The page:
Chapter 1 R and RStudio

R is a free scripting language software for statistical computing and graphics. It runs on Windows, MacOS and a wide variety of unix platform. By documenting all of your analyses using R scripts, you ensure that your results are reproducible, by yourself and others. Advanced capabilities are enabled by a plethora of freely-available R packages, authored by users around the world.

RStudio is an integrated development environment for R. RStudio is a free, open source application. It is available in two formats: RStudio Desktop and RStudio Cloud. RStudio desktop is a regular desktop application that runs on Windows, MacOS or Linux. RStudio Cloud runs on a remote server and allows accessing RStudio through a web browser.

RStudio Cloud is portable but it is heavily dependent on an internet connection and the internet speed. Desktop RStudio is not as portable but you can write scripts anywhere without an internet connection. You may find the desktop version has a much faster interface than the cloud version.

1.1 Desktop RStudio

Downloading and Installing R

To download R, go to Pick the one that is appropriate for your operating system. Then download and install.

Downloading and Installing Desktop RStudio

Next, download desktop RStudio in order to have the tools to work with R in a user-friendly environment. To download, go to Once on the home page, click “Download RStudio.”

Next, choose “RStudio Desktop Open Source License FREE.”. You’ll be given a list of installers from which you should choose the one that is appropriate for your operating system.

When the install file is downloaded, go ahead and install. It is important that you install RStudio only after you complete the R installation. During the RStudio installation process, the setup file should automatically detect the path to your R installation. Once installation is complete, simply open RStudio to start working with R. You do not have to open the R application directly.

1.2 RStudio Cloud

RStudio Cloud runs in a browser connected to RStudio Server. To use RStudio Cloud, go to Create an account, and you will be ready to write R scripts.

1.3 RStudio Layout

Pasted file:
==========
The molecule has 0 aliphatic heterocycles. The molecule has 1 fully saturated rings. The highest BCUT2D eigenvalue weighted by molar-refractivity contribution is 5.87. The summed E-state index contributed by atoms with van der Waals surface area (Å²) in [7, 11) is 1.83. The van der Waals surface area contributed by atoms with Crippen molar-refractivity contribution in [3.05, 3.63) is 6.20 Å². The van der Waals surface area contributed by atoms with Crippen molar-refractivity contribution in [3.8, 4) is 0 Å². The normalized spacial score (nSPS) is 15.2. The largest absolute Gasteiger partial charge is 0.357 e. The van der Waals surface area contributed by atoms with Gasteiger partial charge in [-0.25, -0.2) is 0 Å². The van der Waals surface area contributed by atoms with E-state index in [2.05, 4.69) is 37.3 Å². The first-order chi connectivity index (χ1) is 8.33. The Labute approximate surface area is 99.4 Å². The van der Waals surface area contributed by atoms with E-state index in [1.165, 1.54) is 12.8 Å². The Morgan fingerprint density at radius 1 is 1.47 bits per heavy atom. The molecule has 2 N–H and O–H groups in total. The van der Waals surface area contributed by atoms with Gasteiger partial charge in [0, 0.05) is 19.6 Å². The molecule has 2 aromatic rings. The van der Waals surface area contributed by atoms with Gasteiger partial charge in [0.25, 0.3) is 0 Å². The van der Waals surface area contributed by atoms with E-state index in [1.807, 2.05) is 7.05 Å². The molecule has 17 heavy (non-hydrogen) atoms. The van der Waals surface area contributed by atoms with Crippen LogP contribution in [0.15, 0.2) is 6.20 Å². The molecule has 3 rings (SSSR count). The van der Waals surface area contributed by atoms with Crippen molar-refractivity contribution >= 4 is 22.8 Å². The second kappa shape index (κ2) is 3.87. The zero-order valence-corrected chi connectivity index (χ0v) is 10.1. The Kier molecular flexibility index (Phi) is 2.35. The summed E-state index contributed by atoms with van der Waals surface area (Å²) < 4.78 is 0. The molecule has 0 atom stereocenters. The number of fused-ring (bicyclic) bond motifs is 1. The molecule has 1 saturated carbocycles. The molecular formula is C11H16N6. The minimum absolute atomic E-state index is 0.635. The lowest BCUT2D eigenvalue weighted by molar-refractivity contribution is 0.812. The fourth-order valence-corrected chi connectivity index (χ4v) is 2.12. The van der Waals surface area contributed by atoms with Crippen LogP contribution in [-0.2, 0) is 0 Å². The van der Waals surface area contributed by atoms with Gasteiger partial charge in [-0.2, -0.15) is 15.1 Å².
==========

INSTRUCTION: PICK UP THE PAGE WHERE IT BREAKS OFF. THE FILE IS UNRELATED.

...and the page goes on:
When you open RStudio, you will see the following four panels (sometimes also called panes or windows). Note: The panels you see may be in a different order than those shown below. You can rearrange the order of the windows under RStudio preferences. You can also change their shape by either clicking the minimize or maximize buttons on the top right corner of each panel, or by clicking and dragging the middle of the borders of the windows.


  • This is where you write and edit your R scripts.
  • When you open RStudio, it will automatically start a new untitled script. You may want to immediately save to a new file name. That way, if your computer crashes while working, RStudio will have your code waiting for you when you return.
  • Your code will not be evaluated until it is sent to the Console. To send your code to the Console, highlight the code you wish to evaluate and click the “Run” button on the top right-hand side of the Source panel. Alternatively, after typing your code, use the keystrokes “Command + Return” on a Mac or “Control + Enter” on a PC to run your code. This will send your code from the Source to the Console.


  • This is where R evaluates codes. It is the heart of R.
  • The prompt, >, tells you that R is ready for a new code. It is highly recommended that you do not type your code in this panel unless you want to do a quick analysis. The reason is that if you type a code into the Console, it will not be saved (although you can look back at your command history).
  • Once you run your code, the analysis is shown in this pane.


  • This panel is sometimes called the 3rd panel.
  • The Environment tab is where you see the names of all the data objects (like vectors, matrices and data frames) that you have defined in your R session.
  • Information like number of observations and rows in data objects are shown in the Environment tab.
  • The history tab shows you a history of all your code previously evaluated in the Console.


  • This panel is sometimes called the 4th panel.
  • Files tab – shows files and gives you access to the file directory.
  • Plots tab – shows your plots which can be exported.
  • Packages tab – shows a list of R packages installed. A check mark by the package indicates that the package is loaded in the current session.
  • Help tab – gives a description of the function, its usage and syntax. To get help with a function, type the function name in the search box on the upper right-hand corner of the panel.
  • Viewer tab – is used for viewing local web content.